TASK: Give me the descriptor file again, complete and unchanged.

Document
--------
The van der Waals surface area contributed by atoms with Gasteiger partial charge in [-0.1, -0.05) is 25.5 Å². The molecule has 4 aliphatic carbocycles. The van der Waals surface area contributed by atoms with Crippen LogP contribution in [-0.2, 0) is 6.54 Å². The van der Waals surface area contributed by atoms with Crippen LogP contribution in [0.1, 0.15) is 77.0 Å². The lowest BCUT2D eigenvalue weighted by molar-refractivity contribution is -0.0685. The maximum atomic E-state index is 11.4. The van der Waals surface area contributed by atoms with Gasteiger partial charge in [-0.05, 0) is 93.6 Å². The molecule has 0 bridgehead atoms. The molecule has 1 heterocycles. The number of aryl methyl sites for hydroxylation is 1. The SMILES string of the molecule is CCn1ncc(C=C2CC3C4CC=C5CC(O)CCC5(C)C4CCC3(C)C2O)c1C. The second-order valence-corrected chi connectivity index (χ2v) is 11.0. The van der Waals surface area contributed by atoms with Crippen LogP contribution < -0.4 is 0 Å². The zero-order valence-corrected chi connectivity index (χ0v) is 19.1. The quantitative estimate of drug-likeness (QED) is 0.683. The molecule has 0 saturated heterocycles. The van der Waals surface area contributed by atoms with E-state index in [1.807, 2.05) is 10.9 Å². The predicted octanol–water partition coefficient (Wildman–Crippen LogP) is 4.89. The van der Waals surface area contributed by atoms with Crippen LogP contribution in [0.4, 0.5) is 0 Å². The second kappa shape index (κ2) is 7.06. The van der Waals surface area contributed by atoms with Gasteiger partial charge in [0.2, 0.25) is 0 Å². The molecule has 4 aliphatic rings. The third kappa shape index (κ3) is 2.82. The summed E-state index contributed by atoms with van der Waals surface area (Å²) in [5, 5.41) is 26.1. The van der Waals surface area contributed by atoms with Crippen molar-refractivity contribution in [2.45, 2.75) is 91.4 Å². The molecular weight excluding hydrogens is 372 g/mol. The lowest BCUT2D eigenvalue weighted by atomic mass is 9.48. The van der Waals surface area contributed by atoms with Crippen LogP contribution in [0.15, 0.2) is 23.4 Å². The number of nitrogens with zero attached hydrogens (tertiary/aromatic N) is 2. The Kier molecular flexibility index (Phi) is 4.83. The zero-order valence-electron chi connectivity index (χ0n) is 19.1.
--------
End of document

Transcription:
The van der Waals surface area contributed by atoms with Gasteiger partial charge in [-0.1, -0.05) is 25.5 Å². The molecule has 4 aliphatic carbocycles. The van der Waals surface area contributed by atoms with Crippen LogP contribution in [-0.2, 0) is 6.54 Å². The van der Waals surface area contributed by atoms with Crippen LogP contribution in [0.1, 0.15) is 77.0 Å². The lowest BCUT2D eigenvalue weighted by molar-refractivity contribution is -0.0685. The maximum atomic E-state index is 11.4. The van der Waals surface area contributed by atoms with Gasteiger partial charge in [-0.05, 0) is 93.6 Å². The molecule has 0 bridgehead atoms. The molecule has 1 heterocycles. The number of aryl methyl sites for hydroxylation is 1. The SMILES string of the molecule is CCn1ncc(C=C2CC3C4CC=C5CC(O)CCC5(C)C4CCC3(C)C2O)c1C. The second-order valence-corrected chi connectivity index (χ2v) is 11.0. The van der Waals surface area contributed by atoms with Crippen LogP contribution < -0.4 is 0 Å². The zero-order valence-corrected chi connectivity index (χ0v) is 19.1. The quantitative estimate of drug-likeness (QED) is 0.683. The molecule has 0 saturated heterocycles. The van der Waals surface area contributed by atoms with E-state index in [1.807, 2.05) is 10.9 Å². The predicted octanol–water partition coefficient (Wildman–Crippen LogP) is 4.89. The van der Waals surface area contributed by atoms with Crippen LogP contribution in [0.4, 0.5) is 0 Å². The second kappa shape index (κ2) is 7.06. The van der Waals surface area contributed by atoms with Gasteiger partial charge in [0.2, 0.25) is 0 Å². The molecule has 4 aliphatic rings. The third kappa shape index (κ3) is 2.82. The summed E-state index contributed by atoms with van der Waals surface area (Å²) in [5, 5.41) is 26.1. The van der Waals surface area contributed by atoms with Crippen molar-refractivity contribution in [2.45, 2.75) is 91.4 Å². The molecular weight excluding hydrogens is 372 g/mol. The lowest BCUT2D eigenvalue weighted by atomic mass is 9.48. The van der Waals surface area contributed by atoms with Crippen LogP contribution in [0.15, 0.2) is 23.4 Å². The number of nitrogens with zero attached hydrogens (tertiary/aromatic N) is 2. The Kier molecular flexibility index (Phi) is 4.83. The zero-order valence-electron chi connectivity index (χ0n) is 19.1.